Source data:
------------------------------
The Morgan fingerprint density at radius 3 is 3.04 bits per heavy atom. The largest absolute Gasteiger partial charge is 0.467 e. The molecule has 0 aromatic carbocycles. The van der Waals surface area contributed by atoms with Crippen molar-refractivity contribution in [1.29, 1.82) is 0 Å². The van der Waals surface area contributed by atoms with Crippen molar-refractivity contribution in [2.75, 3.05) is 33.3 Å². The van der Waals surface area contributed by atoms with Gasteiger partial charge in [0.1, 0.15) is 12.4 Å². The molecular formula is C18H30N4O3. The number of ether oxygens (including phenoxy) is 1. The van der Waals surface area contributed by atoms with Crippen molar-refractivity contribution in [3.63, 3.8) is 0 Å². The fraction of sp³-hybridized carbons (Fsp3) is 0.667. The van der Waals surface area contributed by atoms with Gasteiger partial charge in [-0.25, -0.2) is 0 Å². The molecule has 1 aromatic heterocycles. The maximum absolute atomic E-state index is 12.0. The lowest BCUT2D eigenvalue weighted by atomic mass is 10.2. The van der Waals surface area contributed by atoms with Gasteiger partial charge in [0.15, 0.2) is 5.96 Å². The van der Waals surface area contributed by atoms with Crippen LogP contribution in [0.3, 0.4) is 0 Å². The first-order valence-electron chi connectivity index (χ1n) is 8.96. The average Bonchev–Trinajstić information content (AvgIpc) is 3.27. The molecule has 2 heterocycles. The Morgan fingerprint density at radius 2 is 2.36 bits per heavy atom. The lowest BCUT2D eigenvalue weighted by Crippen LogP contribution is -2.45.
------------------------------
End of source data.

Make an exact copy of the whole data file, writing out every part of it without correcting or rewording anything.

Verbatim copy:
The Morgan fingerprint density at radius 3 is 3.04 bits per heavy atom. The largest absolute Gasteiger partial charge is 0.467 e. The molecule has 0 aromatic carbocycles. The van der Waals surface area contributed by atoms with Crippen molar-refractivity contribution in [1.29, 1.82) is 0 Å². The van der Waals surface area contributed by atoms with Crippen molar-refractivity contribution in [2.75, 3.05) is 33.3 Å². The van der Waals surface area contributed by atoms with Gasteiger partial charge in [0.1, 0.15) is 12.4 Å². The molecular formula is C18H30N4O3. The number of ether oxygens (including phenoxy) is 1. The van der Waals surface area contributed by atoms with Crippen molar-refractivity contribution in [3.63, 3.8) is 0 Å². The fraction of sp³-hybridized carbons (Fsp3) is 0.667. The van der Waals surface area contributed by atoms with Gasteiger partial charge in [-0.25, -0.2) is 0 Å². The molecule has 1 aromatic heterocycles. The maximum absolute atomic E-state index is 12.0. The lowest BCUT2D eigenvalue weighted by atomic mass is 10.2. The van der Waals surface area contributed by atoms with Gasteiger partial charge in [0.15, 0.2) is 5.96 Å². The van der Waals surface area contributed by atoms with Crippen LogP contribution in [0.3, 0.4) is 0 Å². The first-order valence-electron chi connectivity index (χ1n) is 8.96. The average Bonchev–Trinajstić information content (AvgIpc) is 3.27. The molecule has 2 heterocycles. The Morgan fingerprint density at radius 2 is 2.36 bits per heavy atom. The lowest BCUT2D eigenvalue weighted by Crippen LogP contribution is -2.45.